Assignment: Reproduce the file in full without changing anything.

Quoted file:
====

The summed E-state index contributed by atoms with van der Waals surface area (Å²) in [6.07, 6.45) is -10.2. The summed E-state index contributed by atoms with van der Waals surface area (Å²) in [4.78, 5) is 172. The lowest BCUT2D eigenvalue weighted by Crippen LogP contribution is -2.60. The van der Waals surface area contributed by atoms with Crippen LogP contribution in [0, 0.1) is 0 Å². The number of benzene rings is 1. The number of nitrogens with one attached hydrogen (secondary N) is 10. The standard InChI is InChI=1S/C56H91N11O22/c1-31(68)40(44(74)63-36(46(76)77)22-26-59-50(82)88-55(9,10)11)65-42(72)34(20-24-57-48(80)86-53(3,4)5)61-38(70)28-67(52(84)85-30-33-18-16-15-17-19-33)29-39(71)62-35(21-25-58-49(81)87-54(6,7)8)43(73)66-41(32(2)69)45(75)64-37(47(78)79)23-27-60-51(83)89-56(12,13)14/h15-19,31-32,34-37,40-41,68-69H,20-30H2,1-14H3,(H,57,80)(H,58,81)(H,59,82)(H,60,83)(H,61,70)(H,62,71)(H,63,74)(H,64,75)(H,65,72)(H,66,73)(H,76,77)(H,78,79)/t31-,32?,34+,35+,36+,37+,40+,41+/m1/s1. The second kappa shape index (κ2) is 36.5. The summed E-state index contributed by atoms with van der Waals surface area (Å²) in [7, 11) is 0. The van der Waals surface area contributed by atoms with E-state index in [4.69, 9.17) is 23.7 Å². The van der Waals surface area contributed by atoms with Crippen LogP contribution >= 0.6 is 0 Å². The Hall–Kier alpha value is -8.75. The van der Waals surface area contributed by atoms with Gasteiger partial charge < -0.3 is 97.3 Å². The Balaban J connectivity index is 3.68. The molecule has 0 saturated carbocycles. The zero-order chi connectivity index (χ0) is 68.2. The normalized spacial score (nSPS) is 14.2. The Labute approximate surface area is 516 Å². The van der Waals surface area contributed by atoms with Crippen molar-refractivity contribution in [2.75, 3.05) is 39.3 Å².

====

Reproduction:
The summed E-state index contributed by atoms with van der Waals surface area (Å²) in [6.07, 6.45) is -10.2. The summed E-state index contributed by atoms with van der Waals surface area (Å²) in [4.78, 5) is 172. The lowest BCUT2D eigenvalue weighted by Crippen LogP contribution is -2.60. The van der Waals surface area contributed by atoms with Crippen LogP contribution in [0, 0.1) is 0 Å². The number of benzene rings is 1. The number of nitrogens with one attached hydrogen (secondary N) is 10. The standard InChI is InChI=1S/C56H91N11O22/c1-31(68)40(44(74)63-36(46(76)77)22-26-59-50(82)88-55(9,10)11)65-42(72)34(20-24-57-48(80)86-53(3,4)5)61-38(70)28-67(52(84)85-30-33-18-16-15-17-19-33)29-39(71)62-35(21-25-58-49(81)87-54(6,7)8)43(73)66-41(32(2)69)45(75)64-37(47(78)79)23-27-60-51(83)89-56(12,13)14/h15-19,31-32,34-37,40-41,68-69H,20-30H2,1-14H3,(H,57,80)(H,58,81)(H,59,82)(H,60,83)(H,61,70)(H,62,71)(H,63,74)(H,64,75)(H,65,72)(H,66,73)(H,76,77)(H,78,79)/t31-,32?,34+,35+,36+,37+,40+,41+/m1/s1. The second kappa shape index (κ2) is 36.5. The summed E-state index contributed by atoms with van der Waals surface area (Å²) in [7, 11) is 0. The van der Waals surface area contributed by atoms with E-state index in [4.69, 9.17) is 23.7 Å². The van der Waals surface area contributed by atoms with Crippen LogP contribution >= 0.6 is 0 Å². The Hall–Kier alpha value is -8.75. The van der Waals surface area contributed by atoms with Gasteiger partial charge < -0.3 is 97.3 Å². The Balaban J connectivity index is 3.68. The molecule has 0 saturated carbocycles. The zero-order chi connectivity index (χ0) is 68.2. The normalized spacial score (nSPS) is 14.2. The Labute approximate surface area is 516 Å². The van der Waals surface area contributed by atoms with Crippen molar-refractivity contribution in [2.75, 3.05) is 39.3 Å².